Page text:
If you’re charged with a hit and run in Texas, the penalties can be stiff and life-changing. Before we explore them, let’s take a closer look at what qualifies as a hit and run.
Under Texas law, a person is charged with a hit and run if he or she is involved in a car crash and leaves one or more individuals unattended and unassisted at the scene. By failing to fulfill their legal obligation to stop and render aid, the person who flees puts the victims in greater danger.
In most cases, people flee a scene of an accident because they don’t have car insurance. It’s also possible that they’re driving with an expired or suspended license. In fact, they may not have a driver’s license at all.
Many hit-and-run cases are motivated by fear. Drivers who are involved are afraid of getting arrested if they’ve been drinking or potentially facing jail time if the victim or victims sustain serious injuries or pass away. Besides running from the scene, that fear motivates people to do other stupid things like provide false information, which further complicates their case.
In this blog, we’ll walk you through the penalties for a hit and run in Texas.
1. Jail Time
Texas law takes hit-and-run crimes seriously. If you commit the offense, your penalties will vary based on the gravity of the offense and the injuries/damages/deaths caused.
Under Texas law, a hit and run is punished with six months in county jail if the offense is classified as a Class B misdemeanor. In this case, the vehicle damage caused is worth more than $200.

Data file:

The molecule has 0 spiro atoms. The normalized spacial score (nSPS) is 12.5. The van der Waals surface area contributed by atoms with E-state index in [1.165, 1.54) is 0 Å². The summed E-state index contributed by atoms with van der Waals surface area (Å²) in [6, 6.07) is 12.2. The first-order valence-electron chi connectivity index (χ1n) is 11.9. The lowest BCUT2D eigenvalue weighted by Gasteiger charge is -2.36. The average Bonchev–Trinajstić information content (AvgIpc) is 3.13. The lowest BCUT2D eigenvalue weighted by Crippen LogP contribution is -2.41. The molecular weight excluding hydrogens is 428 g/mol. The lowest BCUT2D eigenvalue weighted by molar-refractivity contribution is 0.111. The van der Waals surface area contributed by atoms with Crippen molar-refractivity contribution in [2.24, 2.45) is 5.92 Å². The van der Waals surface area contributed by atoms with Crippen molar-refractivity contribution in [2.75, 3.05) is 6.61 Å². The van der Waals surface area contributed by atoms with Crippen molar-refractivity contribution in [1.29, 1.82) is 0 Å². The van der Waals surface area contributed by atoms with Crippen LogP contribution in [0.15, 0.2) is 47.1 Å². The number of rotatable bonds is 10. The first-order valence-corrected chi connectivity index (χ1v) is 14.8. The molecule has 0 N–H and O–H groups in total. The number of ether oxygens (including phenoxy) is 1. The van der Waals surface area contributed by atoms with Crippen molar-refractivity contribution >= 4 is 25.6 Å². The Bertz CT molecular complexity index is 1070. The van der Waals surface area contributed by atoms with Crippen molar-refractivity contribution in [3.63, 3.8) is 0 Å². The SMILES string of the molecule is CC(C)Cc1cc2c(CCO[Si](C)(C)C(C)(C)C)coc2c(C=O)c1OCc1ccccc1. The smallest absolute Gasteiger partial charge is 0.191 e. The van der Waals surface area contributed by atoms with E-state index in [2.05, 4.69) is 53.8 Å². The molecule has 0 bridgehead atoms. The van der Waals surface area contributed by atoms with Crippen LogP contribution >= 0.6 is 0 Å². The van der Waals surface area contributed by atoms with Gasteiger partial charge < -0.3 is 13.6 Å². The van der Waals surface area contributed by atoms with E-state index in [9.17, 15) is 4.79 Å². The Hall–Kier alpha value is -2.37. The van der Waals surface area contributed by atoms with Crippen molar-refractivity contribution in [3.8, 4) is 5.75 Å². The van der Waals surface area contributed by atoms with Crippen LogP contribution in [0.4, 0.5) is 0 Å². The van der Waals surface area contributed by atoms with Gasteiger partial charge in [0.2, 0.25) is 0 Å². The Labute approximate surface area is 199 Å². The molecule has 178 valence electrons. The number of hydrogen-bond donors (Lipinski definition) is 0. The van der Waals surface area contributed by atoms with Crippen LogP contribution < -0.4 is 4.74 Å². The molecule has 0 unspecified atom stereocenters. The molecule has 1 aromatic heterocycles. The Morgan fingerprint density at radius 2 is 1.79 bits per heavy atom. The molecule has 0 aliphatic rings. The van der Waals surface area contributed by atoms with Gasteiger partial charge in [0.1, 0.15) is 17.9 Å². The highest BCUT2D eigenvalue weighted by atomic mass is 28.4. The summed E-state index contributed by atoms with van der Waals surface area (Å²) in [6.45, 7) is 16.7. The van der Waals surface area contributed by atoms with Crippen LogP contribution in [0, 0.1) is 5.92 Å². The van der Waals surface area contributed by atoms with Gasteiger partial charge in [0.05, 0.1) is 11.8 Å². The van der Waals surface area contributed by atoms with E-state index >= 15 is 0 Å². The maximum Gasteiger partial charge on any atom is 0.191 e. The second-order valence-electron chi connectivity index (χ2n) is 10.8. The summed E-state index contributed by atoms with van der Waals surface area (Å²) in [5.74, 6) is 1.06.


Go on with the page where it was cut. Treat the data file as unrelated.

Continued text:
However, if the offense results in a nonserious injury, it’s considered a felony and entails a jail sentence of up to five years.
If a hit and run results in a serious injury or death, the offense is a third-degree felony that’s punishable by a jail term of up to 10 years. That doesn’t include an additional charge of involuntary manslaughter if you were found to be driving recklessly or you were intoxicated at the time of the accident.
For Class C misdemeanors (hit and runs that result in less than $200 worth of damage), the offender is required to pay a fine of $500.
For Class B misdemeanor (involves more than $200 in vehicle damage), the maximum fine is $2,000.
For state jail felony offenses (involves an injury that’s not serious), it’s up to $5,000.
Lastly, for third-degree felony offenses (involves a serious injury or death), the fine increases to $10,000.
3. Probation/Community Supervision
If you’re found guilty, you will also be required to serve probation under community supervision. Make sure you strictly comply with the terms of your probation or you may find yourself back in jail.
Recommended Read: If I’m Arrested for DWI and Someone Dies, What Are the Charges?
If you were recently charged with a hit and run, hire an experienced criminal defense lawyer as soon as you can to make sure your rights are protected. Remember that you are innocent until the state proves you guilty, so call Attorney JL Carpenter to start mounting your defense now.
Click here to consult her today if you are in the Greater Houston area, including Friendswood, Houston, Clear Lake, League City, Webster, Galveston, La Porte, and Baytown.
Her practice areas include DWI, traffic offenses, driving violations, domestic violence, family violence, drug possession, and more.